CELTA Week 16, evening 30

Evening 30, Tuesday 2012-05-17

Last Thursday was a day of industrial action by public sector workers,  hence no lesson or blog post for that day. But today we were back to normal, so here you go!

1. Video Observation – Differentiation (75 mins)

Aaaaarrrrggghhhhh! Bad, Bad, Bad Start!

I guess the idea was to show us mini whiteboards and how useful they are, and to introduce the theme – an ESOL video. Each trainee was given a dinky piece of slippery white plastic, a pen, and were told to write the meaning of an ELT abbreviation, hold it up and shout out when they’d done. So the same fast-thinking/writing people, people in the business, people teaching English, got there first every bloody time! Oh come on! What a great example of how NOT to do it. Not with big ugly learners, not with little learners. Do NOT make it a race where the only winners are the quickest!

We ended up discussing English for Speakers of Other Languages which then led us to watch a video of a model ESOL lesson. The focus of which was differentiation – now there’s irony for you!

It was a great video. A well executed demonstration. How to take a core subject (“family”) and differentiate both up and down. Nice work by Vanessa Kent, College of North West London.

2. Planning for future Teaching Practice (~30 mins)

I’m not teaching next Thurs so this was spent just chatting.

But not entirely: we have a new assignment! We all have plenty of stuff to produce before the end of the course, and here’s another being slipped in 😦 It was presumably a mistake by the college or Cambridge – a misunderstanding of what was required. It’s not a negligible thing – we’ll all still want to spend time on it and do it well.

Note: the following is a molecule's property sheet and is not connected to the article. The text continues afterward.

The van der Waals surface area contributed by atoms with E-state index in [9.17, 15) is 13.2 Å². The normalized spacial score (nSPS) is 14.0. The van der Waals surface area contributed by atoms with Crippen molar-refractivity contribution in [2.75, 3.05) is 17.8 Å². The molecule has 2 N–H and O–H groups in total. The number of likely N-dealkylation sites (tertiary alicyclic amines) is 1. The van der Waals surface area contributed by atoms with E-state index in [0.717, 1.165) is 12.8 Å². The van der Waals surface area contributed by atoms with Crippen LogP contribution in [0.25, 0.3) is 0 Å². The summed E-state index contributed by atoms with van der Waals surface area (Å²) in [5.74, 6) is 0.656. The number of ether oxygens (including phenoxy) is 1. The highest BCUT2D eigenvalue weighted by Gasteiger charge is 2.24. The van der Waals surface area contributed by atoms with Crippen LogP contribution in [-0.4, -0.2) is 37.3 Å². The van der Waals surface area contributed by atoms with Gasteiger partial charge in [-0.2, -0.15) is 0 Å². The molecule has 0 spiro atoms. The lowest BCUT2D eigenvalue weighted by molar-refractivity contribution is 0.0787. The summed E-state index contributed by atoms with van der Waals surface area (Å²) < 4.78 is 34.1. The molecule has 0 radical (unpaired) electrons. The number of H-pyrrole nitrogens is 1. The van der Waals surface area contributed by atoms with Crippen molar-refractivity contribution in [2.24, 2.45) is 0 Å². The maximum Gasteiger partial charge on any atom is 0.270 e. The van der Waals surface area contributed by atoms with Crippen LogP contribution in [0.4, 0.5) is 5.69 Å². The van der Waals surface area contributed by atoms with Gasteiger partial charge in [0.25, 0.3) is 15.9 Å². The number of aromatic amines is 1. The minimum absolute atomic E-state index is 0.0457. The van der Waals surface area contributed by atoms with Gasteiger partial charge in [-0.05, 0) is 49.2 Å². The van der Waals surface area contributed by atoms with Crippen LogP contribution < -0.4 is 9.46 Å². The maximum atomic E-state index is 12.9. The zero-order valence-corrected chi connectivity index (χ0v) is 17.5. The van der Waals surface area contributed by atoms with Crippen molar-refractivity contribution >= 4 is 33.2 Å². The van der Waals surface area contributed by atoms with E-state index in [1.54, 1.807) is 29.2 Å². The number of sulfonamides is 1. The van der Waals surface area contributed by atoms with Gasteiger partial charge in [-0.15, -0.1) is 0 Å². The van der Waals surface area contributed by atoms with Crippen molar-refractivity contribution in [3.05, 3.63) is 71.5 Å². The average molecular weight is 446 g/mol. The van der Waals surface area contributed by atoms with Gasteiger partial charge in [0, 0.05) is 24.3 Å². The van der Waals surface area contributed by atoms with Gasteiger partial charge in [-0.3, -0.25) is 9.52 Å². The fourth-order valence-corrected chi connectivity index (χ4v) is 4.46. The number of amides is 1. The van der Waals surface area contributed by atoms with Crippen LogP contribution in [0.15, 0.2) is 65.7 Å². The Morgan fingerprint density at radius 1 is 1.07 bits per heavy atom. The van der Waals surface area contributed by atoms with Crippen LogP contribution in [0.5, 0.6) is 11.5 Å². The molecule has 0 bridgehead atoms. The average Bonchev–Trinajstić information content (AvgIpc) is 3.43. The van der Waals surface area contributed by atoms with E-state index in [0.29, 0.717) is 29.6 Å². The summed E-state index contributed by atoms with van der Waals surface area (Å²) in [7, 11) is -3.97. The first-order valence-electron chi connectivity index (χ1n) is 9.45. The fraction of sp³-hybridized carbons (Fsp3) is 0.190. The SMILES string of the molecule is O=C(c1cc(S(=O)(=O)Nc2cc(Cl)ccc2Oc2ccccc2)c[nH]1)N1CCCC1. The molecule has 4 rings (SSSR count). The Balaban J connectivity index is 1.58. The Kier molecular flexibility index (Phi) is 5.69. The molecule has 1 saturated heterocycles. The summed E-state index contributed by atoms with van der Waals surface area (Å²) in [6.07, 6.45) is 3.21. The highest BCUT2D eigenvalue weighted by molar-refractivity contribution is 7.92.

3. Conditionals (~75mins)

…but I’ll let you off, because what followed was a very nice, polished lesson. A good example of how to ‘exploit your materials’. I wish I’d been given a lesson plan for this though, but I wasn’t, so, my memory being what it is, it’s all just faded away. I don’t particularly care about the grammar of conditionals – (If + subj + subjunctive + subj + would + base form : Strewth! Give me strength!) – I can look that up in a book. It’s the way it was taught that’s more valuable to me – the methods and tricks. I’ll see if I can get a copy of the plan.


Leave a Reply

Fill in your details below or click an icon to log in:

WordPress.com Logo

You are commenting using your WordPress.com account. Log Out / Change )

Twitter picture

You are commenting using your Twitter account. Log Out / Change )

Facebook photo

You are commenting using your Facebook account. Log Out / Change )

Google+ photo

You are commenting using your Google+ account. Log Out / Change )

Connecting to %s